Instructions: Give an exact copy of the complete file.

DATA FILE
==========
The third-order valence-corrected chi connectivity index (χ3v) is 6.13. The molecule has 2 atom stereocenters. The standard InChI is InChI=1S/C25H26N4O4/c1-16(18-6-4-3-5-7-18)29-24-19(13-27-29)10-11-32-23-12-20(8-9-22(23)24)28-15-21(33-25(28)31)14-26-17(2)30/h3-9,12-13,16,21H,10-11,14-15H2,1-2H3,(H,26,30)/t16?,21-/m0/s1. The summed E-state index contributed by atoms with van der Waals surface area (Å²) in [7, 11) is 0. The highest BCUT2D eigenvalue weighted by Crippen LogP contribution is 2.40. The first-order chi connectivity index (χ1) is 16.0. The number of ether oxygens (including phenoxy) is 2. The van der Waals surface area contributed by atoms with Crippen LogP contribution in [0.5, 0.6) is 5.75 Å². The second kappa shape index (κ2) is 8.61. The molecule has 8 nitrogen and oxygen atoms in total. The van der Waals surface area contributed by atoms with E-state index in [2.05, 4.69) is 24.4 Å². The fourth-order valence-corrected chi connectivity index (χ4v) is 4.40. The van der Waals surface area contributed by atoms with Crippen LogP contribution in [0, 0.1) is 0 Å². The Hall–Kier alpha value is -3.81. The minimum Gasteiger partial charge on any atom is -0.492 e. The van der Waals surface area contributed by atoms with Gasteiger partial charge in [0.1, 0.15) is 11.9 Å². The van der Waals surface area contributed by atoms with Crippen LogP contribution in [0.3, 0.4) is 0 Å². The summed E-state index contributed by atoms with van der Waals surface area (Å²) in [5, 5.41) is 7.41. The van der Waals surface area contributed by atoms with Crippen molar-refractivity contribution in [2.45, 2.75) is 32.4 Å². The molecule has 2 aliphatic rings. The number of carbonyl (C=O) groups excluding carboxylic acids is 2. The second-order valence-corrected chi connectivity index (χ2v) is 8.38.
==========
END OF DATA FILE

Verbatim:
The third-order valence-corrected chi connectivity index (χ3v) is 6.13. The molecule has 2 atom stereocenters. The standard InChI is InChI=1S/C25H26N4O4/c1-16(18-6-4-3-5-7-18)29-24-19(13-27-29)10-11-32-23-12-20(8-9-22(23)24)28-15-21(33-25(28)31)14-26-17(2)30/h3-9,12-13,16,21H,10-11,14-15H2,1-2H3,(H,26,30)/t16?,21-/m0/s1. The summed E-state index contributed by atoms with van der Waals surface area (Å²) in [7, 11) is 0. The highest BCUT2D eigenvalue weighted by Crippen LogP contribution is 2.40. The first-order chi connectivity index (χ1) is 16.0. The number of ether oxygens (including phenoxy) is 2. The van der Waals surface area contributed by atoms with Crippen LogP contribution in [0.5, 0.6) is 5.75 Å². The second kappa shape index (κ2) is 8.61. The molecule has 8 nitrogen and oxygen atoms in total. The van der Waals surface area contributed by atoms with E-state index in [2.05, 4.69) is 24.4 Å². The fourth-order valence-corrected chi connectivity index (χ4v) is 4.40. The van der Waals surface area contributed by atoms with Crippen LogP contribution in [0, 0.1) is 0 Å². The Hall–Kier alpha value is -3.81. The minimum Gasteiger partial charge on any atom is -0.492 e. The van der Waals surface area contributed by atoms with Gasteiger partial charge in [0.1, 0.15) is 11.9 Å². The van der Waals surface area contributed by atoms with Crippen LogP contribution in [0.3, 0.4) is 0 Å². The summed E-state index contributed by atoms with van der Waals surface area (Å²) in [5, 5.41) is 7.41. The van der Waals surface area contributed by atoms with Crippen molar-refractivity contribution in [2.45, 2.75) is 32.4 Å². The molecule has 2 aliphatic rings. The number of carbonyl (C=O) groups excluding carboxylic acids is 2. The second-order valence-corrected chi connectivity index (χ2v) is 8.38.